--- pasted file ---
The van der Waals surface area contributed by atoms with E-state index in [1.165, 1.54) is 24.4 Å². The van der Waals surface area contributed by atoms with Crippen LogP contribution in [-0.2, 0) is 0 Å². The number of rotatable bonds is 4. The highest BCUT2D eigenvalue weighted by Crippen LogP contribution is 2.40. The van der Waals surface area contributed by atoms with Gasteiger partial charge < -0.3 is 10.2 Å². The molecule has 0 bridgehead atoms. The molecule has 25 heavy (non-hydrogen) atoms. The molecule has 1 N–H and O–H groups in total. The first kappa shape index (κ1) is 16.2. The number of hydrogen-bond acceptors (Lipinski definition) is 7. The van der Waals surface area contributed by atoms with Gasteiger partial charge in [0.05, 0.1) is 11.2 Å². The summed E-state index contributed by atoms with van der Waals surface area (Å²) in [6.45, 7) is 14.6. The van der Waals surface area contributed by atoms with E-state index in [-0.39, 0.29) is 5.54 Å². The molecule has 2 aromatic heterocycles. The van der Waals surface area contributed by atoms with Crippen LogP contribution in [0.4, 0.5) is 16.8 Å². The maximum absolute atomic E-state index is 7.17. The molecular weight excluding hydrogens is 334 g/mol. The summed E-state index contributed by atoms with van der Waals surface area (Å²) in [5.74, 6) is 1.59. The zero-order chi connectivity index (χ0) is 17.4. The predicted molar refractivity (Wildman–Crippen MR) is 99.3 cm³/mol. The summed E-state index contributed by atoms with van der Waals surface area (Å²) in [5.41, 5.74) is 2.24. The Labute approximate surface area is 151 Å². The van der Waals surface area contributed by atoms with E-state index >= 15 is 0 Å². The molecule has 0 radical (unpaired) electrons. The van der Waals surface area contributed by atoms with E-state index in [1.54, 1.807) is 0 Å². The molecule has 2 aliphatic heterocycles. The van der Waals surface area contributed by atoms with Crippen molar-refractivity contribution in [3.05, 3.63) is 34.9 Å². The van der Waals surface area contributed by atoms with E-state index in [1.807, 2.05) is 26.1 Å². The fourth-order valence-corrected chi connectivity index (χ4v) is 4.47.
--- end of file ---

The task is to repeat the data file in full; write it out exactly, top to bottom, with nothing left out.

The van der Waals surface area contributed by atoms with E-state index in [1.165, 1.54) is 24.4 Å². The van der Waals surface area contributed by atoms with Crippen LogP contribution in [-0.2, 0) is 0 Å². The number of rotatable bonds is 4. The highest BCUT2D eigenvalue weighted by Crippen LogP contribution is 2.40. The van der Waals surface area contributed by atoms with Gasteiger partial charge < -0.3 is 10.2 Å². The molecule has 0 bridgehead atoms. The molecule has 25 heavy (non-hydrogen) atoms. The molecule has 1 N–H and O–H groups in total. The first kappa shape index (κ1) is 16.2. The number of hydrogen-bond acceptors (Lipinski definition) is 7. The van der Waals surface area contributed by atoms with Gasteiger partial charge in [0.05, 0.1) is 11.2 Å². The summed E-state index contributed by atoms with van der Waals surface area (Å²) in [6.45, 7) is 14.6. The van der Waals surface area contributed by atoms with E-state index in [-0.39, 0.29) is 5.54 Å². The molecule has 2 aromatic heterocycles. The van der Waals surface area contributed by atoms with Crippen LogP contribution in [0.4, 0.5) is 16.8 Å². The maximum absolute atomic E-state index is 7.17. The molecular weight excluding hydrogens is 334 g/mol. The summed E-state index contributed by atoms with van der Waals surface area (Å²) in [5.74, 6) is 1.59. The zero-order chi connectivity index (χ0) is 17.4. The predicted molar refractivity (Wildman–Crippen MR) is 99.3 cm³/mol. The summed E-state index contributed by atoms with van der Waals surface area (Å²) in [5.41, 5.74) is 2.24. The Labute approximate surface area is 151 Å². The van der Waals surface area contributed by atoms with E-state index >= 15 is 0 Å². The molecule has 0 radical (unpaired) electrons. The van der Waals surface area contributed by atoms with E-state index in [1.54, 1.807) is 0 Å². The molecule has 2 aliphatic heterocycles. The van der Waals surface area contributed by atoms with Crippen molar-refractivity contribution in [3.05, 3.63) is 34.9 Å². The van der Waals surface area contributed by atoms with E-state index in [1.807, 2.05) is 26.1 Å². The fourth-order valence-corrected chi connectivity index (χ4v) is 4.47.